Green McAdoo plans ‘blowout’ for traditional Black holiday The Mission
Adam Velk wants to make a difference.
The decision to make a difference has been made.
Adam Velk wants people to know that.
As the director of the Green McAdoo Museum and Cultural Center — hired in January — that challenge, at first, seemed … challenging?
“We were coming off the pandemic and everything was shut down, but I was prepared to use any and all guidelines from the CDC to promote Green McAdoo,” he said.
An Illinois native, Velk brings a sort of Midwestern stubbornness to his job. A “doggedness” if you will.
“People may come up here for their first visit for an event we’re having and they may not come inside. They may come up just for the evnt,” he said.
“And they may come back for another event, and by then their curiosity has got them … But they still may not go into the museum,” he said with a chuckle.
“But the third time they come here for an event, that curiosity will get the better of them and they will tour the museum and start the process of learning about the Clinton 12.”
Velk is an optimist.
He is also a realist.
What does a little museum in Clinton, Tennessee, sitting on “The Hill” has to offer?
For Adam Velk, it offers a whole new way to look at our history.
See, when Velk first toured the Green McAdoo Museum and Cultural Center after he was hired he saw things differently.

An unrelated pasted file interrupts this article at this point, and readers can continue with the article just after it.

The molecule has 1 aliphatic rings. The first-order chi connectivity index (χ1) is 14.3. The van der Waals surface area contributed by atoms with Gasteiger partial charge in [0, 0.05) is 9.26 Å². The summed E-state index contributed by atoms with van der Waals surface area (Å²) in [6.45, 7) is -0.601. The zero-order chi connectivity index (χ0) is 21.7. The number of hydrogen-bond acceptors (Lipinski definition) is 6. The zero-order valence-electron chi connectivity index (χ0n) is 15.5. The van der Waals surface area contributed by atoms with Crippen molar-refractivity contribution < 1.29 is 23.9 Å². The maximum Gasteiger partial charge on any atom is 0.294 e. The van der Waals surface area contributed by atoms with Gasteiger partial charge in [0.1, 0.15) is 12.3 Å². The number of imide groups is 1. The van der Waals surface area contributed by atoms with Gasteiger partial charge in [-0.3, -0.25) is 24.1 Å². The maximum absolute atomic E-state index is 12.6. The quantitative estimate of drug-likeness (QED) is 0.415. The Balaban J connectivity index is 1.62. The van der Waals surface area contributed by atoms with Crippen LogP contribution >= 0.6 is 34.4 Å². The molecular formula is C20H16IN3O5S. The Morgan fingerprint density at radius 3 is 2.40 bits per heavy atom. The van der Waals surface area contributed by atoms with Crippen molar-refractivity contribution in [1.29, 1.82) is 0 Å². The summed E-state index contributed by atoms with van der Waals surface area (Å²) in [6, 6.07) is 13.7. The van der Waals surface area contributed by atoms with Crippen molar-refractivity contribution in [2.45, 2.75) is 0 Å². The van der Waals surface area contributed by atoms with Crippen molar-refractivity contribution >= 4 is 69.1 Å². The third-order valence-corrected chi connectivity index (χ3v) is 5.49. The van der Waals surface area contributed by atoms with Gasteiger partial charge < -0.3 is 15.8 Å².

He didn’t see a time of hatred and racism, or neighbor vs. neighbor, of outside agitators and talk of lynchings and all the other jargon associated with the South in the 1950s.
He saw courage.
“Those kids, those 12 students,” he starts. “They were heroes.”
“The school board members were heroes. Rev. Paul Turner giving that sermon, and then taking the beating he did … They were heroes … This was the most important moment in the history of education in the United States.
“I se the best that man has to offer. I see the heroes.”
Yes, there were other stories about desegregation in school districts in the south.
“Every school district in the south has a story,” he said. “They all do. It was a time of change and Clinton took the lead.”
He included Oak Ridge’s desegregation.
“I don’t want to take away from anyone’s story. Oak Ridge’s was federally mandated because it was considered a federal facility and I certainly don’t want to take away from that,” he said.
In Clinton desegregation happened because publicly elected local officials followed the law.
“That’s different,” Velk said. “That changed a lot of things.”